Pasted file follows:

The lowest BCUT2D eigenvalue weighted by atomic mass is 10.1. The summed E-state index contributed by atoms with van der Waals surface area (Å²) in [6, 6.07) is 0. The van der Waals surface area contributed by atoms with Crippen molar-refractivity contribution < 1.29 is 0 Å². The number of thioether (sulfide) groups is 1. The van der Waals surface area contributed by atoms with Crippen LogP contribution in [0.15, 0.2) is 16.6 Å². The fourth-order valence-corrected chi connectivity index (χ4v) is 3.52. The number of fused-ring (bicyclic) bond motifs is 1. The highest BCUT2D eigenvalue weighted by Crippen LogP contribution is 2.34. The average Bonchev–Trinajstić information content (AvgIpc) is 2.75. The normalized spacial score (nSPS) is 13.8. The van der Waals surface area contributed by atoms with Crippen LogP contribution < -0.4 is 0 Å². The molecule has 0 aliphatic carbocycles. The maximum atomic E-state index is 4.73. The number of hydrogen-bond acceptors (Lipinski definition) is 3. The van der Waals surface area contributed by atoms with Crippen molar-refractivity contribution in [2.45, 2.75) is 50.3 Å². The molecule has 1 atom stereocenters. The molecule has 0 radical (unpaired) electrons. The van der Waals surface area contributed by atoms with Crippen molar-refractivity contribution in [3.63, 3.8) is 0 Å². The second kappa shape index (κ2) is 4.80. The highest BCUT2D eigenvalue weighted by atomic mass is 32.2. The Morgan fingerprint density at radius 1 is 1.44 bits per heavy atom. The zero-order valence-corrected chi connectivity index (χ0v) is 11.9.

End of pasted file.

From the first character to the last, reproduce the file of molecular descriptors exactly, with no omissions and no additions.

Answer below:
The lowest BCUT2D eigenvalue weighted by atomic mass is 10.1. The summed E-state index contributed by atoms with van der Waals surface area (Å²) in [6, 6.07) is 0. The van der Waals surface area contributed by atoms with Crippen molar-refractivity contribution < 1.29 is 0 Å². The number of thioether (sulfide) groups is 1. The van der Waals surface area contributed by atoms with Crippen LogP contribution in [0.15, 0.2) is 16.6 Å². The fourth-order valence-corrected chi connectivity index (χ4v) is 3.52. The number of fused-ring (bicyclic) bond motifs is 1. The highest BCUT2D eigenvalue weighted by Crippen LogP contribution is 2.34. The average Bonchev–Trinajstić information content (AvgIpc) is 2.75. The normalized spacial score (nSPS) is 13.8. The van der Waals surface area contributed by atoms with Crippen LogP contribution < -0.4 is 0 Å². The molecule has 0 aliphatic carbocycles. The maximum atomic E-state index is 4.73. The number of hydrogen-bond acceptors (Lipinski definition) is 3. The van der Waals surface area contributed by atoms with Crippen molar-refractivity contribution in [2.45, 2.75) is 50.3 Å². The molecule has 1 atom stereocenters. The molecule has 0 radical (unpaired) electrons. The van der Waals surface area contributed by atoms with Crippen molar-refractivity contribution in [3.63, 3.8) is 0 Å². The second kappa shape index (κ2) is 4.80. The highest BCUT2D eigenvalue weighted by atomic mass is 32.2. The Morgan fingerprint density at radius 1 is 1.44 bits per heavy atom. The zero-order valence-corrected chi connectivity index (χ0v) is 11.9.